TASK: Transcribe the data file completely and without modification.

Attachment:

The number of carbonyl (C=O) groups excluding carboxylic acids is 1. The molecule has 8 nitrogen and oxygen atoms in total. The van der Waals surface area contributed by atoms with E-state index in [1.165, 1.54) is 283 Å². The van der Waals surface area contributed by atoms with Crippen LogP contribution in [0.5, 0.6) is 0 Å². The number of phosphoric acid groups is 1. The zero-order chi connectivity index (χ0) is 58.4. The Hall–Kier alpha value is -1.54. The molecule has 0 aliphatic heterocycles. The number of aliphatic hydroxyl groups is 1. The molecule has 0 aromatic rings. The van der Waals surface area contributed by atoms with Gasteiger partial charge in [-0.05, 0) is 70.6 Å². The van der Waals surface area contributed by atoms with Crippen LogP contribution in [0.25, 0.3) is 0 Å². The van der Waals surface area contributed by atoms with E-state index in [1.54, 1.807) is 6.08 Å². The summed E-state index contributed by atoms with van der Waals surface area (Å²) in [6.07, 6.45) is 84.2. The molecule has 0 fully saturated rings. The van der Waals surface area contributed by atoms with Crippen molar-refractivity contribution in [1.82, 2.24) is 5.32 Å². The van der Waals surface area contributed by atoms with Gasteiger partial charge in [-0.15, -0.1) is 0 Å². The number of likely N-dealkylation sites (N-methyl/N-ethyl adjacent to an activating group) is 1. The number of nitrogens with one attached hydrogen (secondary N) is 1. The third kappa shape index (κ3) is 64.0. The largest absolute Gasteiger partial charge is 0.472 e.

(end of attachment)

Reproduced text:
The number of carbonyl (C=O) groups excluding carboxylic acids is 1. The molecule has 8 nitrogen and oxygen atoms in total. The van der Waals surface area contributed by atoms with E-state index in [1.165, 1.54) is 283 Å². The van der Waals surface area contributed by atoms with Crippen LogP contribution in [0.5, 0.6) is 0 Å². The number of phosphoric acid groups is 1. The zero-order chi connectivity index (χ0) is 58.4. The Hall–Kier alpha value is -1.54. The molecule has 0 aliphatic heterocycles. The number of aliphatic hydroxyl groups is 1. The molecule has 0 aromatic rings. The van der Waals surface area contributed by atoms with Gasteiger partial charge in [-0.05, 0) is 70.6 Å². The van der Waals surface area contributed by atoms with Crippen LogP contribution in [0.25, 0.3) is 0 Å². The van der Waals surface area contributed by atoms with E-state index in [1.54, 1.807) is 6.08 Å². The summed E-state index contributed by atoms with van der Waals surface area (Å²) in [6.07, 6.45) is 84.2. The molecule has 0 fully saturated rings. The van der Waals surface area contributed by atoms with Crippen molar-refractivity contribution in [1.82, 2.24) is 5.32 Å². The van der Waals surface area contributed by atoms with Gasteiger partial charge in [-0.15, -0.1) is 0 Å². The number of likely N-dealkylation sites (N-methyl/N-ethyl adjacent to an activating group) is 1. The number of nitrogens with one attached hydrogen (secondary N) is 1. The third kappa shape index (κ3) is 64.0. The largest absolute Gasteiger partial charge is 0.472 e.